This summer I had the opportunity to travel to Bangladesh with CARE, an organization dedicated to lifting women and girls out of poverty in developing nations. There, I served as a production assistant for a short documentary on the rights and lives of female garment factory workers.
From abroad, I watched the terrorist acts that took place in Charlottesville, Virginia. The irony was not lost on me as I put forth my best effort to aid the lives of brown women and children in Bangladesh, funded by mainly white and developed nations like the U.S., acts of terror were being committed against our own minority brothers and sisters at home.
There are assumptions made in the States about developing countries — I know, because not only have I been privy to them from my peers, but I have committed a few myself; such as believing almost every man in these nations is sexist. But as I met and interviewed men in the villages and male union leaders, I realized many of them are supportive and active in the fight for women’s full equality in the workplace and at home.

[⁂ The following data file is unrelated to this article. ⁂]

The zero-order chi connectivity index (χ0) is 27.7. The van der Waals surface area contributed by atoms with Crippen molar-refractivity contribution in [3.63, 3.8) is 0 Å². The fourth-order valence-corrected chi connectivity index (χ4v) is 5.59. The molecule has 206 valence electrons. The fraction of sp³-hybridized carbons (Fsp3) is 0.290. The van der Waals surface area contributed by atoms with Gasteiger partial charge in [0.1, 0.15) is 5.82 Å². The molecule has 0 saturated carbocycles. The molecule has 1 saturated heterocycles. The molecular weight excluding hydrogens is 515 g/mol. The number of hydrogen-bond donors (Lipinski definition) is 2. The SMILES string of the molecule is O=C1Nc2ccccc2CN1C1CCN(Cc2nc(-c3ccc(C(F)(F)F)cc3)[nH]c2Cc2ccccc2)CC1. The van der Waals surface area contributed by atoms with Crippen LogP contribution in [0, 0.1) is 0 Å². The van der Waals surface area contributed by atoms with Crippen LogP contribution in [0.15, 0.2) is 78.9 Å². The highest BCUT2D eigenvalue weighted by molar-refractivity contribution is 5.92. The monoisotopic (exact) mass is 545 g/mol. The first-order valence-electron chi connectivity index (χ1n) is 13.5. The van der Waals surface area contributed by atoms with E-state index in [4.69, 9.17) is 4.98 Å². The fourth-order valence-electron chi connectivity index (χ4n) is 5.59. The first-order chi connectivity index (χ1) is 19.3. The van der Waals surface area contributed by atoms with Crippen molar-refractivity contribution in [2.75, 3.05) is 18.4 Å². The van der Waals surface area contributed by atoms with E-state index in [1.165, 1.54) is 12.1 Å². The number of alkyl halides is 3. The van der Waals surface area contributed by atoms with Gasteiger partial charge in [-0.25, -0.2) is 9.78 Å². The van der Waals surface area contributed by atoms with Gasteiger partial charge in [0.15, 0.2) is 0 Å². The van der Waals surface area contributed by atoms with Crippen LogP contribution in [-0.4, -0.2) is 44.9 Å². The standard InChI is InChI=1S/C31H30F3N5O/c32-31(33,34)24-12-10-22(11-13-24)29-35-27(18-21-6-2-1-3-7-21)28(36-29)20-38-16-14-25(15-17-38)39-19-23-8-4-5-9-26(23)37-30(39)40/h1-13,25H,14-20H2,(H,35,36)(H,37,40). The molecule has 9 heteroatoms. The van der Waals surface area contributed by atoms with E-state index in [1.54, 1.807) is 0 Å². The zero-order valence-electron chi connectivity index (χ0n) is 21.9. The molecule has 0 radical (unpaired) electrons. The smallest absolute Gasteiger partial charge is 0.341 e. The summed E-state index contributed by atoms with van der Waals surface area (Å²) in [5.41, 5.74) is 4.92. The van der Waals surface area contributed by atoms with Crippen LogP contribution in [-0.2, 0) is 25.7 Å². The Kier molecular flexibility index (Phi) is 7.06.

When we are fed one narrative by the systems in power and do not take the time to educate ourselves on it, then this is the problematic narrative we act upon. Our president drums up hate and utilizes fear mongering as he seeks to ban more Muslims from entering the country and keep a record of Muslim citizens. Perhaps if he interacted in their communities or visited a country where 80% of the population practices Islam, he might understand the gentleness of it.
Those who are prejudiced might experience the kindness that was offered to me in a mosque, in the form of an older man extending a pastry to me, unasked, that was meant as an offering to a shrine. They might see the beauty of Arabic as it is used in their art, and not the fear that many have placed on letters they do not understand. They might wake to the sound of prayers and chants drifting through the trees, and understand the truth of Islam is the truth of peace. Perhaps then there might not be acts of violence in the United States against those of us who are Muslim.